Did you know that there are different types of financial advisors? Did you know that different advisors have different standards of care when dealing with their clients or customers? Some financial advisors are held to a Fiduciary Standard while others are held to a Suitability Standard of care. Which is better?
Below is an edited response I sent to a friend of mine who works at an annuity company. Her boss sent her an email urging her to write her Congressman about voting down the proposed DOL’s Fiduciary rule change. This is my response to her question about whether or not advisors should be held to a Fiduciary standard per the DOL rule. (Update: the DOL rule was vacated on March 15th, 2018. But the concepts still apply. And you can still find a Fiduciary advisor.)
——begin email response———–
Honestly, I’m on the opposing side of the fence of your bosses. The debate is whether or not financial advisors should put clients’ interest ahead of their own when giving financial advice. Right now there are two standards:
- The Fiduciary Standard – Advisors have to put the interest of their clients ahead of their own when offering advice. This is like a doctors’ Hippocratic oath and is part of the standard of care for fee-only advisors like myself.
- The Suitability Standard – Advisors only have to give advice suitable to the client’s risk levels.
How The Advisor is Paid
A key point is a difference between how the advisor is paid under the two standards. Brokers usually make between 2.75% and 15% commission. Fiduciaries usually are paid by a flat fee like $2,000 for a plan, a percentage to manage investments, usually 1%, or an hourly rate. Hourly rates vary from $150/hr to $450/hr. The broker argument is that ordinary people can’t afford $450/hr or $2,000 for a plan, therefore, the DOL isn’t fair. But let’s look a little closer.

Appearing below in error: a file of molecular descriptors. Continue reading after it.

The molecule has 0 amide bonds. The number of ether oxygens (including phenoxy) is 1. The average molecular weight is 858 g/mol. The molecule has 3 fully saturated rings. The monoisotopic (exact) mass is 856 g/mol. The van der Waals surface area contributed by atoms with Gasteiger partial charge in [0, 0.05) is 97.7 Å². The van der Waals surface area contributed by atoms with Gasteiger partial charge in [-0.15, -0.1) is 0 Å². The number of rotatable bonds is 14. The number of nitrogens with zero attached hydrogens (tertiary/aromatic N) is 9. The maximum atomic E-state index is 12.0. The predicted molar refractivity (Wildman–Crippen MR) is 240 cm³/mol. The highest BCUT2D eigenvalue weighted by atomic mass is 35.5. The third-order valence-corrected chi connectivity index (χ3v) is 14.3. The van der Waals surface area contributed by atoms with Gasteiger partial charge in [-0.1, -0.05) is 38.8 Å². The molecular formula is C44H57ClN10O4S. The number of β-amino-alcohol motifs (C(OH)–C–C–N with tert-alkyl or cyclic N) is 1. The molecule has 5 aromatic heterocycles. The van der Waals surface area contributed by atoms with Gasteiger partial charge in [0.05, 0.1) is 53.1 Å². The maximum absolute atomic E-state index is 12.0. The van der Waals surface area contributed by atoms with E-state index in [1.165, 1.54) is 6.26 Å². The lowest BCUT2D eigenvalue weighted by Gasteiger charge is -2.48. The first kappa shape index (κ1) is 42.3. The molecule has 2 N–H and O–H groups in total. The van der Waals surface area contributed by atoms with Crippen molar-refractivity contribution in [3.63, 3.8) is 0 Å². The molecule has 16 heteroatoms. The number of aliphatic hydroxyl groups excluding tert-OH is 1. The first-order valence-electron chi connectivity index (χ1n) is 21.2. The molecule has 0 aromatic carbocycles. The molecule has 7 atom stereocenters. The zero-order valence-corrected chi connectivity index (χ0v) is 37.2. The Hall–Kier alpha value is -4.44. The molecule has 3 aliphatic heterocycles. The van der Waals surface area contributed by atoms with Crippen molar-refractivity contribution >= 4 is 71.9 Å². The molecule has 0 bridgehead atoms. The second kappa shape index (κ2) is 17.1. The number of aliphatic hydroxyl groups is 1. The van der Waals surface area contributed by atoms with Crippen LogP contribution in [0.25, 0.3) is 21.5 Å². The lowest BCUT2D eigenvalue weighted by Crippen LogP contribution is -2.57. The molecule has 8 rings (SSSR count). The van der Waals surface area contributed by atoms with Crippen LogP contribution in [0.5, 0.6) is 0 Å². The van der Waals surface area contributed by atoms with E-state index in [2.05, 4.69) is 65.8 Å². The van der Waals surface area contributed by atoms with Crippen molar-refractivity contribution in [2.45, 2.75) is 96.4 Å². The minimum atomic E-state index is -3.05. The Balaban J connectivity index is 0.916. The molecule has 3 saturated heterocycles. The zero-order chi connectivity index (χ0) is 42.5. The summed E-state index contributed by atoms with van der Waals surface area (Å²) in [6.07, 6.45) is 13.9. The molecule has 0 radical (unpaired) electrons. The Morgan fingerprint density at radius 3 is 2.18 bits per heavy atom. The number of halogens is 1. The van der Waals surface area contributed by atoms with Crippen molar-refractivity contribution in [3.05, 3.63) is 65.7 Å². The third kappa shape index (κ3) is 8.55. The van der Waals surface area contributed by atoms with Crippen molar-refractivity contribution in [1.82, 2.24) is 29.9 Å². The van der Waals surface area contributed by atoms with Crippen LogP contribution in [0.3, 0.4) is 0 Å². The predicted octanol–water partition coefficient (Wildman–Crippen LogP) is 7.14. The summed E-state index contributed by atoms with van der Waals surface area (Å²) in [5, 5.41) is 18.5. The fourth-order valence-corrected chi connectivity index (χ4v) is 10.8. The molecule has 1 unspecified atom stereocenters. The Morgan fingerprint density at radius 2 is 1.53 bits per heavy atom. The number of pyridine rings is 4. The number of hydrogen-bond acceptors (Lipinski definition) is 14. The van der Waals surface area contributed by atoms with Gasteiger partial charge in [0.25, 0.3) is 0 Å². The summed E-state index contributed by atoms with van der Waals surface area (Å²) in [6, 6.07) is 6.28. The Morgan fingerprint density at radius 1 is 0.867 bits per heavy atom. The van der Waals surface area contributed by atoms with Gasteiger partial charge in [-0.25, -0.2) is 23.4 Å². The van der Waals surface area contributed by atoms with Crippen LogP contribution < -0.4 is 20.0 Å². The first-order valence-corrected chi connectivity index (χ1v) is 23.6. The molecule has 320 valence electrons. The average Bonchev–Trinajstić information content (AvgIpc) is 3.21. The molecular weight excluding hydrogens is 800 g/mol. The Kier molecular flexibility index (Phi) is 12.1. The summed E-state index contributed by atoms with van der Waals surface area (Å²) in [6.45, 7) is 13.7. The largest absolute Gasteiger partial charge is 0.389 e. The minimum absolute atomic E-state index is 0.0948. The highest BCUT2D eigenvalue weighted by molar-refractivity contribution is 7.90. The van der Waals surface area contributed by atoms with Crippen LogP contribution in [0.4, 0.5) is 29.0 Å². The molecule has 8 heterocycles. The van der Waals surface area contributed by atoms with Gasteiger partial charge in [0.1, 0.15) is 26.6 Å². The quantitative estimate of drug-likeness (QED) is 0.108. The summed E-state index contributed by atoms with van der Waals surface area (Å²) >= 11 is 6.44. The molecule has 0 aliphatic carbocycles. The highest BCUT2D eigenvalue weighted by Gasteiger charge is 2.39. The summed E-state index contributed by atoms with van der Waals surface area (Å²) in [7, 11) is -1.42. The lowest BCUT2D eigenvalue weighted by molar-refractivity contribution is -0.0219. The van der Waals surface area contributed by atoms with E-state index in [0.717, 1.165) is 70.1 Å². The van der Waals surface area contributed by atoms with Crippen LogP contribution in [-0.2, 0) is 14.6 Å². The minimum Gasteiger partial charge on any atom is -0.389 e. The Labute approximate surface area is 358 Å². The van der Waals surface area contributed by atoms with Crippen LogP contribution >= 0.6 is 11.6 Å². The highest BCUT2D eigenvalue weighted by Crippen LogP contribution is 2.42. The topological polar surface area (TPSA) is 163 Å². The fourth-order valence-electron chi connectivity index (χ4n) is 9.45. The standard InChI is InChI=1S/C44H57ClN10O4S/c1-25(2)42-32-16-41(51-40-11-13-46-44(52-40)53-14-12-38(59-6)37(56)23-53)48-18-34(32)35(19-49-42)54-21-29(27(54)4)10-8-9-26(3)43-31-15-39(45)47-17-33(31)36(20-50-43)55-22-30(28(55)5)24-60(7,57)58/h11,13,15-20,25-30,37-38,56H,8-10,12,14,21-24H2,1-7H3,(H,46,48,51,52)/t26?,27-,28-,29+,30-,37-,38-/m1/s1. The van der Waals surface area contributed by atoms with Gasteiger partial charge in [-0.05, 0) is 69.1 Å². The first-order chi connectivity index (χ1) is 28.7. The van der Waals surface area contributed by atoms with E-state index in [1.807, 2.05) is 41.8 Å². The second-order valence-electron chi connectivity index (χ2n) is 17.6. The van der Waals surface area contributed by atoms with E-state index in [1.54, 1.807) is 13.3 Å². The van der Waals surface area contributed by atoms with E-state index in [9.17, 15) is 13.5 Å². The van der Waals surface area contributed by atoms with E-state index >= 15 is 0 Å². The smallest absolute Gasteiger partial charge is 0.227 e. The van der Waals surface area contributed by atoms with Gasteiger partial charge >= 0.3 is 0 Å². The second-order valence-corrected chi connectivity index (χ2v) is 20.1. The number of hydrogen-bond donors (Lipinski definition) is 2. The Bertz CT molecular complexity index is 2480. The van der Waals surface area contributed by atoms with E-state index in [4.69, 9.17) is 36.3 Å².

A client of mine was advised to buy an annuity with her 401k when she retired. Her 401k was worth $400,000. The salesperson made 7.5% commission or $30,000 in one transaction. He spent maybe 3hrs with the client. But for the sake of humor, let’s say it was 6hrs. That’s $5,000/hr. Actually, the commission was closer to $32,000, but what’s $2,000 right? Well, $2,000 is what I charged her to create a financial plan. She actually had $2.2 million in assets. So for $2,000, I offered investment advice, tax advice, and retirement advice on ALL her assets, AND an insurance needs analysis and estate plan review. The broker picked the annuity product and the investments inside it… Oh, they also made sure the investments were suitable because that’s the standard of care they were held to.
Now on to the broker’s argument being spun by the lobbyist with way deeper pockets than my side of the fence. To put it in perspective, there are about 60,000 fiduciary advisors in the US and about 900,000 broker-dealers and even more insurance companies that all make commissions. They claim that small investors, those with $25,000 in an IRA, won’t be able to afford advice if they have to pay $450/hr or a flat fee like $2,000. And those fee-only advisors that charge 1% to manage investments don’t touch anything less than $100,000 accounts. The truth is that those of us that work hourly or flat fee like myself, charge way less than commissions.
Furthermore, the same $2,000 I charged for investment, tax, retirement, insurance, and estate advice on $2.2 million is equivalent to an annuity worth $26,666 at 7.5% commision that’s suitably invested. There was no tax advice, no estate review, and no retirement plan. I’m sure they’ll offer insurance needs analysis that’ll result in a definite need for insurance which in turn will lead to more commissions. And the $26,666 annuity client probably doesn’t know their paying $2,000.
So, do you think someone giving you financial advice should have to put your interest before their interest? How about transparent fees?